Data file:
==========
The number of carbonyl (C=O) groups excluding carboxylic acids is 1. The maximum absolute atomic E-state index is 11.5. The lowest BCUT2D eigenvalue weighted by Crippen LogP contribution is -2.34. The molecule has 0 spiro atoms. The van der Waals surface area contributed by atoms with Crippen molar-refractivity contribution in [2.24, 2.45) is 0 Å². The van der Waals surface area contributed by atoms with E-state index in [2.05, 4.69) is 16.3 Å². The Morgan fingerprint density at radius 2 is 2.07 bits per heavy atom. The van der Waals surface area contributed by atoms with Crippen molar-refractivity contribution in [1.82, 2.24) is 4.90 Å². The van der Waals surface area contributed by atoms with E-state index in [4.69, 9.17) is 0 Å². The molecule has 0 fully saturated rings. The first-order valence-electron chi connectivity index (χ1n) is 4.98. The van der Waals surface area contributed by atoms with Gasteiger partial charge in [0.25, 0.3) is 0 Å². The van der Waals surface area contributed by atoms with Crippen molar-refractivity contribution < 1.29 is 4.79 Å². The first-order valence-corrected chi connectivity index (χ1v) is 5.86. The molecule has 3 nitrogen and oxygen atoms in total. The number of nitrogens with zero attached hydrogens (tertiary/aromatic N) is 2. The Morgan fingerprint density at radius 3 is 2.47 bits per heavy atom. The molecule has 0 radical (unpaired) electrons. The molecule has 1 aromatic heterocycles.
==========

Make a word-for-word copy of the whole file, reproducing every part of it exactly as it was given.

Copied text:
The number of carbonyl (C=O) groups excluding carboxylic acids is 1. The maximum absolute atomic E-state index is 11.5. The lowest BCUT2D eigenvalue weighted by Crippen LogP contribution is -2.34. The molecule has 0 spiro atoms. The van der Waals surface area contributed by atoms with Crippen molar-refractivity contribution in [2.24, 2.45) is 0 Å². The van der Waals surface area contributed by atoms with E-state index in [2.05, 4.69) is 16.3 Å². The Morgan fingerprint density at radius 2 is 2.07 bits per heavy atom. The van der Waals surface area contributed by atoms with Crippen molar-refractivity contribution in [1.82, 2.24) is 4.90 Å². The van der Waals surface area contributed by atoms with E-state index in [4.69, 9.17) is 0 Å². The molecule has 0 fully saturated rings. The first-order valence-electron chi connectivity index (χ1n) is 4.98. The van der Waals surface area contributed by atoms with Gasteiger partial charge in [0.25, 0.3) is 0 Å². The van der Waals surface area contributed by atoms with Crippen molar-refractivity contribution < 1.29 is 4.79 Å². The first-order valence-corrected chi connectivity index (χ1v) is 5.86. The molecule has 3 nitrogen and oxygen atoms in total. The number of nitrogens with zero attached hydrogens (tertiary/aromatic N) is 2. The Morgan fingerprint density at radius 3 is 2.47 bits per heavy atom. The molecule has 0 radical (unpaired) electrons. The molecule has 1 aromatic heterocycles.